prizrak
December 31st, 2005, 08:26 PM
Sticky this mofo! Games isn't much of a thing to a good number of people I ran across some statistics a while ago (I don't remember the actual numbers) it said that majority of gamers are console gamers and something like 60% of US households have at LEAST one console. (This was a US study prolly diff in other countries)

opensourcerocks
December 31st, 2005, 09:51 PM
I have heard of those complants and many more, but it has not stoped me from trying linux and learning to use it.

prizrak
December 31st, 2005, 11:23 PM
I have heard of those complants and many more, but it has not stoped me from trying linux and learning to use it.
Stops other people, I think the point is more along the lines of it being annoying. People keep whinning about the same thing and saying that Linux sux because of things that in some cases have very little to do with Linux itself.

jdong
January 1st, 2006, 04:14 AM
The most annoying is when people make these assertions, and they havent' even tried Linux yet... Or they're working off their friends' advice who tried Red Hat Linux with kernel 1.6.whatever and it didn't support their hardware.


I started using Linux in early 2001, and am impressed with how Linux has progressed from the early Knoppixes that boot on less than 10% of commonly found PC's to a full-featured OS that runs on more hardware out-of-the-box than Windows.

Arktis
January 1st, 2006, 05:47 AM
I've updated the complaints to add gaming. I've also taken the liberty of including some games and misc. links. ;)

aysiu
January 1st, 2006, 06:08 AM
Complaint #4: Linux is not ready for the desktop!
Reply: Sorry, but it is and it has been for a while now. A great deal of people, myself included, have been using Linux for their primary desktop OS for a long time now. We get by just fine. The reality is that you and 75% or more of your fellow computer users (guesstimation) simply aren't ready for Linux. The nix flavors represent ways of interacting with your computer and a philosophies that are just different enough to disorient, confuse, and frustrate you - especially if you're a long time Windows user. If you're simply not familiar enough with the kind of thinking involved, "tools of the trade" or you simply just don't like to think too much, you're likely going to claim that it's Linux's fault when you run into initial problems. The fact that Linux is also under a continual development cycle also tends to give the impression that it's just never quite "there" yet. Don't forget that Windows comes preinstalled on most computers--Linux distributions generally do not. That's the main reason it seems "not ready."

ninotob
January 1st, 2006, 06:47 AM
I understand the spirit and I agree with the first 2 points to some extent, but I think the majority of users want to do a task and don't care aboput reverse engegneering and whatnot.

I'm not sure where you are going with this, but the only reason hardware has to be reverse engineered is because the manufacturer won't 1) release linux drivers or 2) release the specs for the hardware so the community can write drivers. Reverse engineering isn't something people do to make an easy task difficult, it's something they do because there is no other choice.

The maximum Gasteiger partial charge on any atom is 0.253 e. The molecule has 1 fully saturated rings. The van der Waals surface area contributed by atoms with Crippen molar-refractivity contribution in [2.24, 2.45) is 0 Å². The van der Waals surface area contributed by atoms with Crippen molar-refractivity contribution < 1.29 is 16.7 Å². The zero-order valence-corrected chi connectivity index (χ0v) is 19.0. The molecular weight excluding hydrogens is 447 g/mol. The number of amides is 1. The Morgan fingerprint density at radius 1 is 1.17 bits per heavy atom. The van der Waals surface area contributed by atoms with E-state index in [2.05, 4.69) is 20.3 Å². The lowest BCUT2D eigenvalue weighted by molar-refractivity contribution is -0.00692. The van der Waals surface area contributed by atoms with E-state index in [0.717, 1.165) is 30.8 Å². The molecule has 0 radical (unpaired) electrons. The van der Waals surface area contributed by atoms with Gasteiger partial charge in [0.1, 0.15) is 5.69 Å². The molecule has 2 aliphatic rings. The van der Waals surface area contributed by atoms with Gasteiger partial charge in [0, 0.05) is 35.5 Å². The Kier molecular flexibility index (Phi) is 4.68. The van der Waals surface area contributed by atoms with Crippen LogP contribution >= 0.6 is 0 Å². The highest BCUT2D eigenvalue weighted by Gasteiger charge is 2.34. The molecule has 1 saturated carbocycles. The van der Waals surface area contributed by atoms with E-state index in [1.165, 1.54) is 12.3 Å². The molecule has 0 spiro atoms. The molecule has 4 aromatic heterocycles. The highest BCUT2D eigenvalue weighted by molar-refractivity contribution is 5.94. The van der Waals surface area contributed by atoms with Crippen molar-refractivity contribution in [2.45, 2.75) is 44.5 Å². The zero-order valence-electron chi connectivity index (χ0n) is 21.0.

I feel fortunate that some really talented people will invest the time needed to make hardware work even when the manufacturer refuses to lend a hand. If any of you hardware hackers are listening: Thank You.

23meg
January 1st, 2006, 11:55 PM
If any of you hardware hackers are listening: Thank You.I sincerely second that. I'd like to see more newcomers to Linux saying this rather than ranting single mindedly about how hard it is to install drivers for their hardware etc.

This is not to say noone should criticize anything and that the current state of things is an ultimate ideal, but you should be thankful to these people who invest great amounts of time and energy into making your hardware usable at all when they have no obligation whatsoever to do so.

prizrak
January 2nd, 2006, 01:21 AM
I don't think games should be part of complaints. I don't understand WHY people complain that games don't work on Linux. Why not complain about XBOX, PS games not running on Windows? Or PS games not running on XBOX or Gamecube? Take it all the damn way why don't you. It doesn't seem to bother anyone that if you want GT4 you need a PS2 but if you also wanna play Halo 2 you gonna have to get an XBOX, why does it bother people that wehn they bought WoW (hate MMORPG's btw but that's a preference issue) for Windows it doesnt' work on Linux? It was NOT designed for Linux (actually Blizzard made a Linux port and canned it) it's not gonna run on it. It's a remarkable achievement that things like Cedega, Wine and Crossover Office allow you to run Windows applications (including games). I don't see a problem with games not running on Linux, they aren't supposed to. The OS isn't responsible for it, if you really, really, really, really want PC games you can dual boot (chances are your Windows came with the comp anyways) and treat Windows as a console for your gaming. There are actually many people on the forum that said they are running Windows w/o network support just so they can play games and use Linux for everything else.